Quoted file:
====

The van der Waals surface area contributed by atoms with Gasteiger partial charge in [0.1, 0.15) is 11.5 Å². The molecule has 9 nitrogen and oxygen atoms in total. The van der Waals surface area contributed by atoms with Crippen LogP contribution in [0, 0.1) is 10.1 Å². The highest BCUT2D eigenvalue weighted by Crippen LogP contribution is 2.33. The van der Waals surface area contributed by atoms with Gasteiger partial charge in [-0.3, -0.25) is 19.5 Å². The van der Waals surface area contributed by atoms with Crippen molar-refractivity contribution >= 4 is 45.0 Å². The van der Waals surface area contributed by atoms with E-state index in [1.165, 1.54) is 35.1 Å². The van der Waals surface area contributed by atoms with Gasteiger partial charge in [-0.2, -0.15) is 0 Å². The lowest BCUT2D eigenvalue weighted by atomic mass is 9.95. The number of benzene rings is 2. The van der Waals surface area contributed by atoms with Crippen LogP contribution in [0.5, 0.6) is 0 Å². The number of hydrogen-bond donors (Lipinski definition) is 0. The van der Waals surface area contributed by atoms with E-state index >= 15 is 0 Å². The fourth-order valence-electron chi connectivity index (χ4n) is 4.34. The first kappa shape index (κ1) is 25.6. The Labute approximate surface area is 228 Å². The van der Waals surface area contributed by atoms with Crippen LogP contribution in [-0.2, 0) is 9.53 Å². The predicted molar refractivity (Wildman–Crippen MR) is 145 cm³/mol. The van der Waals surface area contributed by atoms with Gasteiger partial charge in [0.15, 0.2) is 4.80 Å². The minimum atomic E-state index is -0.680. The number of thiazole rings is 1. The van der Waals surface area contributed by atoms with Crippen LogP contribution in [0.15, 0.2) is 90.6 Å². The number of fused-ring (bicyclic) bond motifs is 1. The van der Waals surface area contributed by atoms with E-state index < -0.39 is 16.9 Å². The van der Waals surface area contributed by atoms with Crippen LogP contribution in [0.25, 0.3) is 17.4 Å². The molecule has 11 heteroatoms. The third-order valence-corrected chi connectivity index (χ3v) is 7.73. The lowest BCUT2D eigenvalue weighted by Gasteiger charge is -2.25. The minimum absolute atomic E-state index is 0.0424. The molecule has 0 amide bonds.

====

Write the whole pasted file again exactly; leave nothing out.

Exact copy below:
The van der Waals surface area contributed by atoms with Gasteiger partial charge in [0.1, 0.15) is 11.5 Å². The molecule has 9 nitrogen and oxygen atoms in total. The van der Waals surface area contributed by atoms with Crippen LogP contribution in [0, 0.1) is 10.1 Å². The highest BCUT2D eigenvalue weighted by Crippen LogP contribution is 2.33. The van der Waals surface area contributed by atoms with Gasteiger partial charge in [-0.3, -0.25) is 19.5 Å². The van der Waals surface area contributed by atoms with Crippen molar-refractivity contribution >= 4 is 45.0 Å². The van der Waals surface area contributed by atoms with E-state index in [1.165, 1.54) is 35.1 Å². The van der Waals surface area contributed by atoms with Gasteiger partial charge in [-0.2, -0.15) is 0 Å². The lowest BCUT2D eigenvalue weighted by atomic mass is 9.95. The number of benzene rings is 2. The van der Waals surface area contributed by atoms with Crippen LogP contribution in [0.5, 0.6) is 0 Å². The number of hydrogen-bond donors (Lipinski definition) is 0. The van der Waals surface area contributed by atoms with E-state index >= 15 is 0 Å². The fourth-order valence-electron chi connectivity index (χ4n) is 4.34. The first kappa shape index (κ1) is 25.6. The Labute approximate surface area is 228 Å². The van der Waals surface area contributed by atoms with Crippen LogP contribution in [-0.2, 0) is 9.53 Å². The predicted molar refractivity (Wildman–Crippen MR) is 145 cm³/mol. The van der Waals surface area contributed by atoms with Gasteiger partial charge in [0.15, 0.2) is 4.80 Å². The minimum atomic E-state index is -0.680. The number of thiazole rings is 1. The van der Waals surface area contributed by atoms with Crippen LogP contribution in [0.15, 0.2) is 90.6 Å². The number of fused-ring (bicyclic) bond motifs is 1. The van der Waals surface area contributed by atoms with E-state index < -0.39 is 16.9 Å². The van der Waals surface area contributed by atoms with Crippen LogP contribution in [0.25, 0.3) is 17.4 Å². The molecule has 11 heteroatoms. The third-order valence-corrected chi connectivity index (χ3v) is 7.73. The lowest BCUT2D eigenvalue weighted by Gasteiger charge is -2.25. The minimum absolute atomic E-state index is 0.0424. The molecule has 0 amide bonds.